JOUR­NEY BACK TO YOUR AND CHILD­HOOD DIS­COVER SOME OLD FRIENDS

A ma­jor new ret­ro­spec­tive look­ing at the some of our favourite chil­dren’s TV shows such as The Clangers and Bag­puss opens this week­end. An­gela Cole found out more.

Kentish Gazette Canterbury & District - What's On - - FRONT PAGE -

Step into Siss­inghurst Cas­tle this win­ter and you’ll be trans­ported back to your child­hood. Chil­dren’s TV favourites from a gen­er­a­tion (or so) ago are go­ing on dis­play in a spe­cial ex­hi­bi­tion that has its roots firmly planted in Kent. The Clangers, Bag­puss and other well known char­ac­ters in­clud­ing Nog­gin the Nog, who were all cre­ated in a dis­used cow­shed near Can­ter­bury, are part of the Clangers, Bag­puss & Co. Ex­hi­bi­tion, or­gan­ised by the V&A Mu­seum of Child­hood.

The tour­ing ret­ro­spec­tive comes

to the Na­tional Trust prop­erty in Siss­inghurst as its only stop in Kent.

Telling the story of much-loved fam­ily TV favourites from the 1960s and 1970s, it will fea­ture Bag­puss, the old fat furry cat, the mys­te­ri­ous Soup Dragon from The Clangers and ad­ven­tur­ous Nog­gin the Nog as well as tak­ing vis­i­tors be­hind the scenes to re­veal some of the se­crets be­hind such pro­grammes as Ivor the En­gine and Pogles’ Wood. The char­ac­ters came from the cre­ative ge­nius of pup­peteers Peter Firmin and Oliver Post­gate, who worked to­gether on an­i­mated chil­dren’s TV pro­grammes from 1959 un­til the 1980s through their com­pany, Small­films, in a barn at Blean, shap­ing the child­hood mem­o­ries of mil­lions. Peter’s con­nec­tion to Siss­inghurst also ex­tends back through the decades, as the il­lus­tra­tor of some of Vita Sackville-west’s poetry too.

As well as the pup­pets, the ex­hi­bi­tion will fea­ture orig­i­nal sets and film­ing equip­ment. It will tell the story of the char­ac­ters’ de­vel­op­ment, un­cov­er­ing how the pair es­tab­lished their stopframe an­i­ma­tion tech­niques. From Watch with Mother in the 1960s to 21st cen­tury Cbee­bies, Small­film’s en­dear­ing char­ac­ters and cap­ti­vat­ing imag­i­nary worlds have been sta­ples of chil­dren’s tele­vi­sion across the globe. The Clangers even re­turned to the small screen in 2015 to be en­joyed by a new gen­er­a­tion.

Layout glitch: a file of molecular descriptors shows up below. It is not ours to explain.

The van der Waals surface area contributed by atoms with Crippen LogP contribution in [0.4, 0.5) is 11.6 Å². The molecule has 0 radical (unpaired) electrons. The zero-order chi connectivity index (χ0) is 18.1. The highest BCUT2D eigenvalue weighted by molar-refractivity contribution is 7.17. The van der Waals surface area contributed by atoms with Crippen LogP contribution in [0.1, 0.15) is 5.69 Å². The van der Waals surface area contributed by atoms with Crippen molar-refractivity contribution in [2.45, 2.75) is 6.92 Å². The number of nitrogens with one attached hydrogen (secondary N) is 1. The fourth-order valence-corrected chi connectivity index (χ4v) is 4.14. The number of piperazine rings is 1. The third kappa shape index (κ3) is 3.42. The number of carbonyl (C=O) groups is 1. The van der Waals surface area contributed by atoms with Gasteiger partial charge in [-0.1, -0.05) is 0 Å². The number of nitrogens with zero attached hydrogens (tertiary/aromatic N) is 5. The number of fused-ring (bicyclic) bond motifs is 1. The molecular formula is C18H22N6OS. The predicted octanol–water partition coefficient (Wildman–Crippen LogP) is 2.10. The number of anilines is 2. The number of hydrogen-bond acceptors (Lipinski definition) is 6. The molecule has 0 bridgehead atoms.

The ex­hi­bi­tion also fea­tures archive footage – some of it not seen for decades – sets and sto­ry­boards, photos, scripts and film­ing equip­ment, all set in a play­ful re­cre­ation of Oliver and Peter’s film stu­dio.

Cu­ra­tor Alice Sage said: “We all hold a spe­cial place in our hearts for one or more of Small­films’ cre­ations. Be­yond telling mar­vel­lous, cap­ti­vat­ing sto­ries, Peter Firmin and Oliver Post­gate’s work en­cour­aged chil­dren to look at the world with cu­rios­ity.

“Oliver’s dis­tinc­tive voice as nar­ra­tor never spoke down to the young au­di­ence and they weren’t afraid of deal­ing with com­plex ideas in a mag­i­cal way. The sto­ries have stood the test of time.

“As well as look­ing at how these pro­grammes were made, we also hope to cap­ture the spirit of these time­less gems.”

Vis­i­tors can see Oliver’s stop-mo­tion film cam­era, adapted us­ing a small mo­tor and bits of Mec­cano, learn why Bag­puss changed from or­ange to pink, and find out what Ma­jor Clanger was re­ally say­ing from orig­i­nal shoot­ing scripts.

They can also try their hand at an­i­mat­ing the char­ac­ters us­ing cur­rent tech­nol­ogy.

LOVEABLE BAG­PUSS Saggy old cloth­cat Bag­puss was loved by Emily – and is still loved by many.

This year he was named among the 100 Ob­jects That Made Kent, real ob­jects from the county’s past cho­sen by mu­seum cu­ra­tors from across the county and lo­cal school­child­ren.

He is ar­guably one of the most fa­mous res­i­dents at Can­ter­bury Mu­se­ums & Gal­leries where he is on per­ma­nent dis­play. Sup­ported by Arts Coun­cil Eng­land, you can take a look at the ob­jects cho­sen by vis­it­ing 100ob­jectskent.co.uk.

The Clangers and Nog­gin the Nog will all be fea­tur­ing in the ex­hi­bi­tion

The tour­ing ex­hi­bi­tion will be vis­it­ing Siss­inghurst Cas­tle Pic­ture: The Na­tional Trust / David Sell­man

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